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Falling For Skydiving

There's a Lot More to the Sport Than Just Jumping Out of an Airplane
Phil Scott
From the Print Edition:
The Sopranos, Mar/Apr 01

It bugged me for years that I had once chickened out of skydiving in Arizona. I rationalized it by saying that I had no insurance, but really I was just plain scared. So one day, I showed up at a small New Jersey airport, laid down a credit card and signed away my rights to sue in case of accident, death or dismemberment.

I soon found myself sitting with my knees crammed into my chest inside a battered Cessna with only one seat (for the pilot), harnessed to a laconic Brazilian skydiver I'd met 10 minutes before, which coincided with the length of the training course. Wedged beside us was another pair linked in tandem. My counterpart was 51-year-old Betty Kassteen, who had calmly left her house that morning for work -- as far as her family knew -- but instead drove straight to the airport. "It's just one of those weird things I need to do," she explained. Her tandem partner seemed friendlier than mine. At my feet sat another jumper, with a video camera strapped to his helmet. He was sleeping. Betty paid extra to have him shoot a video to show her kids.

As the tiny airplane lazily spiraled upward into the thinning atmosphere, Brazilian cinched me tighter and once again ran through the instructions: when we reach altitude, we scoot toward the doorway together, I hook my feet over the plane's belly, cross my hands to my chest like a corpse and arch my back like my life depends on it. Once we're out, he'd tap my chest and I'd hold my hands up as if I'm being robbed. That's it. Whatever I do, I don't grab his hands or the parachute controls.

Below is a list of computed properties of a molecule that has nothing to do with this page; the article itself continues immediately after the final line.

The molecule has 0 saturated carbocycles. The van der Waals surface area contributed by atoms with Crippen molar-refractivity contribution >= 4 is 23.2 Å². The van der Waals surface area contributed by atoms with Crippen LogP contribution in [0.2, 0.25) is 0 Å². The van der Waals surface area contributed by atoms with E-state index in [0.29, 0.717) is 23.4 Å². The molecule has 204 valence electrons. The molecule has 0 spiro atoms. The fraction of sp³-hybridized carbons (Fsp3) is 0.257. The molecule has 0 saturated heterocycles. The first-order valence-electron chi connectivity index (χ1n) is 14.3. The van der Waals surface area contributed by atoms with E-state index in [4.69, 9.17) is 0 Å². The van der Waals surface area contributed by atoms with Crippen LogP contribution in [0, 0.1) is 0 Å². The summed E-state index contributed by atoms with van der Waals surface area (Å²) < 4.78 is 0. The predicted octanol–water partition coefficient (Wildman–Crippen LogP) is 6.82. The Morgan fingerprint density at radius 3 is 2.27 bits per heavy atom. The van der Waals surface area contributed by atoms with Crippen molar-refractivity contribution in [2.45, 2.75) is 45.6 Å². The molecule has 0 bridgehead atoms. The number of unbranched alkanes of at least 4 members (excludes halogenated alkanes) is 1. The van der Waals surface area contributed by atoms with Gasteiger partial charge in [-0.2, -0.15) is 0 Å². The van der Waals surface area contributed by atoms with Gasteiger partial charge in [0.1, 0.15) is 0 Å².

The pilot said, "Two minutes," and the video man stirred and rolled up the plastic door. Brazilian yelled that it was time to go, and I gripped Betty's hand for reassurance (mine; she seemed fine about all this) and the Brazilian and I began scooting toward the door.

Later, Betty told me that I looked serious, and very pale.

At the big precipice, with nothing between me and northern New Jersey 9,000 feet below, I hooked my feet, gritted my teeth and closed my eyes. We rolled forward into the void and plummeted Jerseyward. Dropping -- that was the first sensation, followed closely by blinding terror. We were plunging belly-down at more than 100 mph -- I could make out the tiny runway more than a mile below.

The dropping sensation ceased, then my brain said, Relax and enjoy the ride, and miraculously, the rest of me obeyed. The wind flapped my cheeks with gale force, and I was filled to the gills with pure exhilaration. As the runway grew bigger, Brazilian said that the chute was coming, and I heard a sail snapping in a breeze, followed by a crack and a jerk, then silence. "Wow!" I screamed, thinking, What a ride!

For the next five minutes, Brazilian performed some turns while the ground loomed, then he told me to pick up my legs for landing, which I did. We slid to a halt, my ample ass dragging on the ground. He spilled the remaining air from the chute and released me from the harness so I could run over to Betty when she landed. She told me she was ready to go again.

And so was I. But as the excitement wore off, I realized one important thing: tandem ain't the real McCoy. To really experience skydiving, I knew I must face the void alone.


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